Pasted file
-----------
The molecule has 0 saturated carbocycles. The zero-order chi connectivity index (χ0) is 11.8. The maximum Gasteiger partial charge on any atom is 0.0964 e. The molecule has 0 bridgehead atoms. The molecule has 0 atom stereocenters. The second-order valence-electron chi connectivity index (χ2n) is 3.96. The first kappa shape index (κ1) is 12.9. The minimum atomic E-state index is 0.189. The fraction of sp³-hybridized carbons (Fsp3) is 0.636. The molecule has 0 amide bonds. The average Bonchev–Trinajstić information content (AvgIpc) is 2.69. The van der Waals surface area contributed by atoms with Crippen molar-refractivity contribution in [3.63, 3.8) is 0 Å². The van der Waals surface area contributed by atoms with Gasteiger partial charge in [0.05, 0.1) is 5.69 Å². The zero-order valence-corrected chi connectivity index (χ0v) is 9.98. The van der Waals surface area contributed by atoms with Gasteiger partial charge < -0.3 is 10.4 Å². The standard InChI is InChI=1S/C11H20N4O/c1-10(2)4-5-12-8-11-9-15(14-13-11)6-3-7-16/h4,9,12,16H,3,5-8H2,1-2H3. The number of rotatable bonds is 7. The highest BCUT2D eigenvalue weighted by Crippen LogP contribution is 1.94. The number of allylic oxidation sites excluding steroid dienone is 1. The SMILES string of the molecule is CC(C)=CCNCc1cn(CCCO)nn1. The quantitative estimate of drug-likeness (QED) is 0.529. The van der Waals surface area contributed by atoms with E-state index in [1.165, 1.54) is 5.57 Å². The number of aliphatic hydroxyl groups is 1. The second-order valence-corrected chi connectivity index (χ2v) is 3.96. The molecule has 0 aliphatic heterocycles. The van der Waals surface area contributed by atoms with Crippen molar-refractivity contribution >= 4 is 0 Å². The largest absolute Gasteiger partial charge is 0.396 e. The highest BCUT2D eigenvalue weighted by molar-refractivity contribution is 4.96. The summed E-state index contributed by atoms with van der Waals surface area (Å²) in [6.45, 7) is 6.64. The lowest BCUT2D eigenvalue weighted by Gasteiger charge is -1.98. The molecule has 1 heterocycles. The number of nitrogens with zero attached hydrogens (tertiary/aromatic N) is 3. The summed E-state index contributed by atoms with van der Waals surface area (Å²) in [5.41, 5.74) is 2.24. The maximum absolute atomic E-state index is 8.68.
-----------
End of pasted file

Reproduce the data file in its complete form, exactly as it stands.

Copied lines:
The molecule has 0 saturated carbocycles. The zero-order chi connectivity index (χ0) is 11.8. The maximum Gasteiger partial charge on any atom is 0.0964 e. The molecule has 0 bridgehead atoms. The molecule has 0 atom stereocenters. The second-order valence-electron chi connectivity index (χ2n) is 3.96. The first kappa shape index (κ1) is 12.9. The minimum atomic E-state index is 0.189. The fraction of sp³-hybridized carbons (Fsp3) is 0.636. The molecule has 0 amide bonds. The average Bonchev–Trinajstić information content (AvgIpc) is 2.69. The van der Waals surface area contributed by atoms with Crippen molar-refractivity contribution in [3.63, 3.8) is 0 Å². The van der Waals surface area contributed by atoms with Gasteiger partial charge in [0.05, 0.1) is 5.69 Å². The zero-order valence-corrected chi connectivity index (χ0v) is 9.98. The van der Waals surface area contributed by atoms with Gasteiger partial charge < -0.3 is 10.4 Å². The standard InChI is InChI=1S/C11H20N4O/c1-10(2)4-5-12-8-11-9-15(14-13-11)6-3-7-16/h4,9,12,16H,3,5-8H2,1-2H3. The number of rotatable bonds is 7. The highest BCUT2D eigenvalue weighted by Crippen LogP contribution is 1.94. The number of allylic oxidation sites excluding steroid dienone is 1. The SMILES string of the molecule is CC(C)=CCNCc1cn(CCCO)nn1. The quantitative estimate of drug-likeness (QED) is 0.529. The van der Waals surface area contributed by atoms with E-state index in [1.165, 1.54) is 5.57 Å². The number of aliphatic hydroxyl groups is 1. The second-order valence-corrected chi connectivity index (χ2v) is 3.96. The molecule has 0 aliphatic heterocycles. The van der Waals surface area contributed by atoms with Crippen molar-refractivity contribution >= 4 is 0 Å². The largest absolute Gasteiger partial charge is 0.396 e. The highest BCUT2D eigenvalue weighted by molar-refractivity contribution is 4.96. The summed E-state index contributed by atoms with van der Waals surface area (Å²) in [6.45, 7) is 6.64. The lowest BCUT2D eigenvalue weighted by Gasteiger charge is -1.98. The molecule has 1 heterocycles. The number of nitrogens with zero attached hydrogens (tertiary/aromatic N) is 3. The summed E-state index contributed by atoms with van der Waals surface area (Å²) in [5.41, 5.74) is 2.24. The maximum absolute atomic E-state index is 8.68.